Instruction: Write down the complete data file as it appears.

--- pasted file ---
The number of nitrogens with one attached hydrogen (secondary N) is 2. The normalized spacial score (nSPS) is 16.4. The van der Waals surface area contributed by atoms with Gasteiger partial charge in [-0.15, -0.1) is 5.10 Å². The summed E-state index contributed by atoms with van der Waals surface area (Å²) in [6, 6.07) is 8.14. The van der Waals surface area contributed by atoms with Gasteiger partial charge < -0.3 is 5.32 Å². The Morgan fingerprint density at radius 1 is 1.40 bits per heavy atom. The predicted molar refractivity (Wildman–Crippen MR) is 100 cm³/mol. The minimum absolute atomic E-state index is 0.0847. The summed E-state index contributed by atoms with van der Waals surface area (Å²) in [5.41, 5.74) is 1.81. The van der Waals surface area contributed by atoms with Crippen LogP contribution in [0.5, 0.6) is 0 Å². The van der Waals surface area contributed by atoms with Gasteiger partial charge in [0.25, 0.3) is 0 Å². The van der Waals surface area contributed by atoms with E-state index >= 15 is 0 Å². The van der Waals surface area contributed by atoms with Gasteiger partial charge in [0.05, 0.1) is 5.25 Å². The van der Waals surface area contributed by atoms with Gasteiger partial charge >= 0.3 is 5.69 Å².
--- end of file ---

The number of nitrogens with one attached hydrogen (secondary N) is 2. The normalized spacial score (nSPS) is 16.4. The van der Waals surface area contributed by atoms with Gasteiger partial charge in [-0.15, -0.1) is 5.10 Å². The summed E-state index contributed by atoms with van der Waals surface area (Å²) in [6, 6.07) is 8.14. The van der Waals surface area contributed by atoms with Gasteiger partial charge < -0.3 is 5.32 Å². The Morgan fingerprint density at radius 1 is 1.40 bits per heavy atom. The predicted molar refractivity (Wildman–Crippen MR) is 100 cm³/mol. The minimum absolute atomic E-state index is 0.0847. The summed E-state index contributed by atoms with van der Waals surface area (Å²) in [5.41, 5.74) is 1.81. The van der Waals surface area contributed by atoms with Crippen LogP contribution in [0.5, 0.6) is 0 Å². The van der Waals surface area contributed by atoms with Gasteiger partial charge in [0.25, 0.3) is 0 Å². The van der Waals surface area contributed by atoms with E-state index >= 15 is 0 Å². The van der Waals surface area contributed by atoms with Gasteiger partial charge in [0.05, 0.1) is 5.25 Å². The van der Waals surface area contributed by atoms with Gasteiger partial charge >= 0.3 is 5.69 Å².